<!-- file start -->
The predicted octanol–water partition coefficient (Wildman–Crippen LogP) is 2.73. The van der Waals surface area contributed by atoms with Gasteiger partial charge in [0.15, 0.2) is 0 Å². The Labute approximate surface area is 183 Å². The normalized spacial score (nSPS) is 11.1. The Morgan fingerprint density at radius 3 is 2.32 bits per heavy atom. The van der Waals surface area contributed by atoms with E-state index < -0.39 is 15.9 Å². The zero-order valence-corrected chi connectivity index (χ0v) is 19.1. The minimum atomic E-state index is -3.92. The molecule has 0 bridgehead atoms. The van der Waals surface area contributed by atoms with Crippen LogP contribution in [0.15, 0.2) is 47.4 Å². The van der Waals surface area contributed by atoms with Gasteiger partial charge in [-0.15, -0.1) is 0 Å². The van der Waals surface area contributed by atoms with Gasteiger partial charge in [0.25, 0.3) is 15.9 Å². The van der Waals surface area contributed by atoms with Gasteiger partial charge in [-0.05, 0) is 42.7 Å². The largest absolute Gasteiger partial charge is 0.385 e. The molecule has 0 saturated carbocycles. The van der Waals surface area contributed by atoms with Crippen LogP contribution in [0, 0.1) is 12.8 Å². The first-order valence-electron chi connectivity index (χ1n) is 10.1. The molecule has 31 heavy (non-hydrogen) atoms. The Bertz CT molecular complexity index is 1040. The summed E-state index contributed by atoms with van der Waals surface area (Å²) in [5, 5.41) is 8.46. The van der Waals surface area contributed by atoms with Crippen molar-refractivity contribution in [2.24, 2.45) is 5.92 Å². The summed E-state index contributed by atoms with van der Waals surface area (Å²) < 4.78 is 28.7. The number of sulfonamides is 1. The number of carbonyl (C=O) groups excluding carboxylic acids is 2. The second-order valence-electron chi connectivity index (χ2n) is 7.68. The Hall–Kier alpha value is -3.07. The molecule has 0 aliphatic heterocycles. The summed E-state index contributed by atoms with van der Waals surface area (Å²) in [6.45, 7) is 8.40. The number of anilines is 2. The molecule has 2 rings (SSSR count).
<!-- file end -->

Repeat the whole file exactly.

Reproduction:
The predicted octanol–water partition coefficient (Wildman–Crippen LogP) is 2.73. The van der Waals surface area contributed by atoms with Gasteiger partial charge in [0.15, 0.2) is 0 Å². The Labute approximate surface area is 183 Å². The normalized spacial score (nSPS) is 11.1. The Morgan fingerprint density at radius 3 is 2.32 bits per heavy atom. The van der Waals surface area contributed by atoms with E-state index < -0.39 is 15.9 Å². The zero-order valence-corrected chi connectivity index (χ0v) is 19.1. The minimum atomic E-state index is -3.92. The molecule has 0 bridgehead atoms. The van der Waals surface area contributed by atoms with Crippen LogP contribution in [0.15, 0.2) is 47.4 Å². The van der Waals surface area contributed by atoms with Gasteiger partial charge in [-0.15, -0.1) is 0 Å². The van der Waals surface area contributed by atoms with Gasteiger partial charge in [0.25, 0.3) is 15.9 Å². The van der Waals surface area contributed by atoms with Gasteiger partial charge in [-0.05, 0) is 42.7 Å². The largest absolute Gasteiger partial charge is 0.385 e. The molecule has 0 saturated carbocycles. The van der Waals surface area contributed by atoms with Crippen LogP contribution in [0, 0.1) is 12.8 Å². The first-order valence-electron chi connectivity index (χ1n) is 10.1. The molecule has 31 heavy (non-hydrogen) atoms. The Bertz CT molecular complexity index is 1040. The summed E-state index contributed by atoms with van der Waals surface area (Å²) in [5, 5.41) is 8.46. The van der Waals surface area contributed by atoms with Crippen molar-refractivity contribution in [2.24, 2.45) is 5.92 Å². The summed E-state index contributed by atoms with van der Waals surface area (Å²) < 4.78 is 28.7. The number of sulfonamides is 1. The number of carbonyl (C=O) groups excluding carboxylic acids is 2. The second-order valence-electron chi connectivity index (χ2n) is 7.68. The Hall–Kier alpha value is -3.07. The molecule has 0 aliphatic heterocycles. The summed E-state index contributed by atoms with van der Waals surface area (Å²) in [6.45, 7) is 8.40. The number of anilines is 2. The molecule has 2 rings (SSSR count).